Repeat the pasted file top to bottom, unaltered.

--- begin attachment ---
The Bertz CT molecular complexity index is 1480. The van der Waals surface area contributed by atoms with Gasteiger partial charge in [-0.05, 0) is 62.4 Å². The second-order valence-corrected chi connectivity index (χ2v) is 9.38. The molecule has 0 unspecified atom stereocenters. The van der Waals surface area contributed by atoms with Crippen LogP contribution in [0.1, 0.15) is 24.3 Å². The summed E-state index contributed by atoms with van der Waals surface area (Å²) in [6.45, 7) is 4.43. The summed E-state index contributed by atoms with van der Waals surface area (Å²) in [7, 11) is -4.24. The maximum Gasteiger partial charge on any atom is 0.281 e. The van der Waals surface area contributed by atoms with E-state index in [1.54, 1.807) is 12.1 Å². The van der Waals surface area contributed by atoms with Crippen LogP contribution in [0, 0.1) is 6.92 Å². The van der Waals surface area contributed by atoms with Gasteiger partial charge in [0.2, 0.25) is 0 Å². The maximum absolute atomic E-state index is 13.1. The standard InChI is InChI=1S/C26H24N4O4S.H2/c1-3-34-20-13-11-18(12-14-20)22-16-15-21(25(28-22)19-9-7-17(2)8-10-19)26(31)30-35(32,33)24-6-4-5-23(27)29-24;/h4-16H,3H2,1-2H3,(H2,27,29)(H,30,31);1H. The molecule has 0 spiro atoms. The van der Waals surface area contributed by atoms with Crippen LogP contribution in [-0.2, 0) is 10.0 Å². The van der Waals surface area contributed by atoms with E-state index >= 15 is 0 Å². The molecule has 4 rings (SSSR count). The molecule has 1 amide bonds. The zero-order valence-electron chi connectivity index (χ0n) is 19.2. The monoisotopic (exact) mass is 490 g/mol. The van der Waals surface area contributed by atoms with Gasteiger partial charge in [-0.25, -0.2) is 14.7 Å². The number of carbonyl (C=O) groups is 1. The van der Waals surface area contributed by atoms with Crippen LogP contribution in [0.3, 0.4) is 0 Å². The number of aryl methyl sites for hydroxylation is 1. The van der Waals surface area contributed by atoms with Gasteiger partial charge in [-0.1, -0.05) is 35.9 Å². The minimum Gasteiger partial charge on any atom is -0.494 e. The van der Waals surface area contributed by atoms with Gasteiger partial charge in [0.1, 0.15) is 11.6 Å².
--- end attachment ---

The Bertz CT molecular complexity index is 1480. The van der Waals surface area contributed by atoms with Gasteiger partial charge in [-0.05, 0) is 62.4 Å². The second-order valence-corrected chi connectivity index (χ2v) is 9.38. The molecule has 0 unspecified atom stereocenters. The van der Waals surface area contributed by atoms with Crippen LogP contribution in [0.1, 0.15) is 24.3 Å². The summed E-state index contributed by atoms with van der Waals surface area (Å²) in [6.45, 7) is 4.43. The summed E-state index contributed by atoms with van der Waals surface area (Å²) in [7, 11) is -4.24. The maximum Gasteiger partial charge on any atom is 0.281 e. The van der Waals surface area contributed by atoms with E-state index in [1.54, 1.807) is 12.1 Å². The van der Waals surface area contributed by atoms with Crippen LogP contribution in [0, 0.1) is 6.92 Å². The van der Waals surface area contributed by atoms with Gasteiger partial charge in [0.2, 0.25) is 0 Å². The maximum absolute atomic E-state index is 13.1. The standard InChI is InChI=1S/C26H24N4O4S.H2/c1-3-34-20-13-11-18(12-14-20)22-16-15-21(25(28-22)19-9-7-17(2)8-10-19)26(31)30-35(32,33)24-6-4-5-23(27)29-24;/h4-16H,3H2,1-2H3,(H2,27,29)(H,30,31);1H. The molecule has 0 spiro atoms. The van der Waals surface area contributed by atoms with Crippen LogP contribution in [-0.2, 0) is 10.0 Å². The van der Waals surface area contributed by atoms with E-state index >= 15 is 0 Å². The molecule has 4 rings (SSSR count). The molecule has 1 amide bonds. The zero-order valence-electron chi connectivity index (χ0n) is 19.2. The monoisotopic (exact) mass is 490 g/mol. The van der Waals surface area contributed by atoms with Gasteiger partial charge in [-0.25, -0.2) is 14.7 Å². The number of carbonyl (C=O) groups is 1. The van der Waals surface area contributed by atoms with Crippen LogP contribution in [0.3, 0.4) is 0 Å². The number of aryl methyl sites for hydroxylation is 1. The van der Waals surface area contributed by atoms with Gasteiger partial charge in [-0.1, -0.05) is 35.9 Å². The minimum Gasteiger partial charge on any atom is -0.494 e. The van der Waals surface area contributed by atoms with Gasteiger partial charge in [0.1, 0.15) is 11.6 Å².